Concert Review: Raekwon at The Phoenix Concert Theatre in Toronto, ON

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Toronto is getting a lot of love from the Wu-Tang Clan in 2015, as we’ve already had two shows from Ghostface Killah (one with BadBadNotGood and one with GZA & Cappadonna), and now get to see Raekwon the Chef.  2015 is also a big year for Raekwon, as he is set to go on tour in the U.S. with Ghostface this summer to celebrate the 20th anniversary of the classic Only Built 4 Cuban Linx… album, along with working on a documentary film for the occasion.  He also released a new album called F.I.L.A. (Fly International Luxurious Art) last month, and it can be assumed that these current shows before his Cuban Linx tour are to promote that album.

The last time I saw Raekwon do a solo show in Toronto was actually a Cuban Linx show at The Sound Academy in 2013, where he performed the entire album front to back, and he had announced then that he had been working on F.I.L.A.  He ended up putting the new album on hold to release A Better Tomorrow with the Wu-Tang Clan in 2014, along with their own 20th anniversary tour before coming back to his solo work.  This would be my seventh time overall seeing Raekwon perform, although it would only be my second time seeing him truly solo, without any other Wu-Tang Clan members.  There was no telling whether Rae would stick to the classics or dive deep into his new 2015 album.

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This was my second time this year at the Phoenix Concert Theatre; last time I came to an all-ages show to see Logic, and the parking lot was filled to capacity.  This time, my crew got there real early, and the building was kind of empty when we got inside.  The first opening act, Dusty Wallace, performed in front of a small crowd as people slowly started arriving.  He had one of those average sets where he rapped over his own vocals and had a strong focus on hooks, which might have worked well if enough people knew the songs.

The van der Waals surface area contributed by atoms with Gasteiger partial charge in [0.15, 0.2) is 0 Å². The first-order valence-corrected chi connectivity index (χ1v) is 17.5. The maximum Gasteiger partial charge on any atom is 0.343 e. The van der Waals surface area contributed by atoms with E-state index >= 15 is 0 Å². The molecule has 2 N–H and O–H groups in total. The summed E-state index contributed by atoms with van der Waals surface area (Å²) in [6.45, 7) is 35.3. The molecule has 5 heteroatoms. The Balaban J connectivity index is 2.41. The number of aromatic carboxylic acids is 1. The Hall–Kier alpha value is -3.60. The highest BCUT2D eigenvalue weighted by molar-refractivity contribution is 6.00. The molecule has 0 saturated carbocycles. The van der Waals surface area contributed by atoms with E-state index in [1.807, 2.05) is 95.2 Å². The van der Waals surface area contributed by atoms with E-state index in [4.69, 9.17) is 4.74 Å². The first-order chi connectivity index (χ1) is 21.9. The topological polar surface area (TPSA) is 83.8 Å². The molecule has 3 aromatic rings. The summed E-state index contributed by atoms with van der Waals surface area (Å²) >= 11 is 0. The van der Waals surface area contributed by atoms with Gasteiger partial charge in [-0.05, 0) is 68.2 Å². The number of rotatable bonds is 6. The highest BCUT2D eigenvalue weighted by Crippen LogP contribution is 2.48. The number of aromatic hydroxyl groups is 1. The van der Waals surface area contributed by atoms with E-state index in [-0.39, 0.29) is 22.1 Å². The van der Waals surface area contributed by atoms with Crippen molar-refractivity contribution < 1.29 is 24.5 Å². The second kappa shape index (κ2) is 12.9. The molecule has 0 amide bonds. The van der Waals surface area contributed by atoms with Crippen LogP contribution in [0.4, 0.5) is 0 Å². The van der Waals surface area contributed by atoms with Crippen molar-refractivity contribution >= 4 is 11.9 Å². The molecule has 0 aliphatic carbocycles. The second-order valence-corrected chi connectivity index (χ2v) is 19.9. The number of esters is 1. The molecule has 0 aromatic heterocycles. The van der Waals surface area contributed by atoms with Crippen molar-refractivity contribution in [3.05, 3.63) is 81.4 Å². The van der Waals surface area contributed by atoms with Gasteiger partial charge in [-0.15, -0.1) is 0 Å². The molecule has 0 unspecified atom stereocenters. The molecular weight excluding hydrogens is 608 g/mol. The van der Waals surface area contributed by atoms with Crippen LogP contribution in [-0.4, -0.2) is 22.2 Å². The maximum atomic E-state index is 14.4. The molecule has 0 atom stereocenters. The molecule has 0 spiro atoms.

Next up was Jelleestone, a Toronto veteran who had better stage presence through experience.  It’s been about a year since the first and last time I saw Jelleestone perform, and this time he seemed to have a longer, more energetic set.  I still didn’t know any of his songs, but his mic presence allowed his rhymes to come out clearly, as he called out some of his Toronto peers with lines like “this ain’t Saukrates, this ain’t Choclair/ you can get shot here.”  While Jelleestone did his thing, the crowd knew who they came to see, as a “Wu-Tang!” chant started after he left the stage.

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Unlike other Wu-Tang shows I’ve been to, there wasn’t much of a wait to see the headliner after the final opening act.  Raekwon came out within 15 minutes and immediately kicked things off with his classics, starting with “Incarcerated Scarfaces” before doing both Ghostface and his own verses on “Criminology.”  He then began alternating between more classics off of Enter The Wu-Tang (36 Chambers) and Only Built 4 Cuban Linx, doing his verse from “C.R.E.A.M.,” “Glaciers of Ice,” and the first three verses from “The Mystery of Chessboxin’.”  When he hit the first chorus on “Chessboxin’,” the crowd continued rapping Ol’ Dirty Bastard’s verse, even after the beat cut off.